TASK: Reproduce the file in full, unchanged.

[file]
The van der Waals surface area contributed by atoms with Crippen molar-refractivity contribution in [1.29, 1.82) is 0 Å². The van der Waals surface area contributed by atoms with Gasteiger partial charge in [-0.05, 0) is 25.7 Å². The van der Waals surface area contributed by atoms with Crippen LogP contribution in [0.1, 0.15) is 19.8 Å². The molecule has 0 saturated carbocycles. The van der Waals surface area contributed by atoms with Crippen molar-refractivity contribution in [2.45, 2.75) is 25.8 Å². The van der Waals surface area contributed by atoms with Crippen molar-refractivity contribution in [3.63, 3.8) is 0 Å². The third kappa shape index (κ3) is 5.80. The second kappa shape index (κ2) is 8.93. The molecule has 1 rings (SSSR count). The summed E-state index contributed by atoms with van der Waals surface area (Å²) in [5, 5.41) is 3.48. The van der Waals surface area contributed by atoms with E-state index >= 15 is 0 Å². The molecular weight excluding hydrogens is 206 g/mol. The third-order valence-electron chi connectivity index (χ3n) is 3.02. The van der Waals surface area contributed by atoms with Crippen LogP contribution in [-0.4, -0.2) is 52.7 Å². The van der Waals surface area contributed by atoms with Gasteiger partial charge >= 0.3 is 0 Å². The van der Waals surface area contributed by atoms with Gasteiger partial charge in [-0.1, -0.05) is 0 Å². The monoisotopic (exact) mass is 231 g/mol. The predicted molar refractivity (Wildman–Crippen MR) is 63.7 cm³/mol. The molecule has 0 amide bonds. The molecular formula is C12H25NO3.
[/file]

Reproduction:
The van der Waals surface area contributed by atoms with Crippen molar-refractivity contribution in [1.29, 1.82) is 0 Å². The van der Waals surface area contributed by atoms with Gasteiger partial charge in [-0.05, 0) is 25.7 Å². The van der Waals surface area contributed by atoms with Crippen LogP contribution in [0.1, 0.15) is 19.8 Å². The molecule has 0 saturated carbocycles. The van der Waals surface area contributed by atoms with Crippen molar-refractivity contribution in [2.45, 2.75) is 25.8 Å². The van der Waals surface area contributed by atoms with Crippen molar-refractivity contribution in [3.63, 3.8) is 0 Å². The third kappa shape index (κ3) is 5.80. The second kappa shape index (κ2) is 8.93. The molecule has 1 rings (SSSR count). The summed E-state index contributed by atoms with van der Waals surface area (Å²) in [5, 5.41) is 3.48. The van der Waals surface area contributed by atoms with E-state index >= 15 is 0 Å². The molecular weight excluding hydrogens is 206 g/mol. The third-order valence-electron chi connectivity index (χ3n) is 3.02. The van der Waals surface area contributed by atoms with Crippen LogP contribution in [-0.4, -0.2) is 52.7 Å². The van der Waals surface area contributed by atoms with Gasteiger partial charge >= 0.3 is 0 Å². The van der Waals surface area contributed by atoms with Gasteiger partial charge in [-0.1, -0.05) is 0 Å². The monoisotopic (exact) mass is 231 g/mol. The predicted molar refractivity (Wildman–Crippen MR) is 63.7 cm³/mol. The molecule has 0 amide bonds. The molecular formula is C12H25NO3.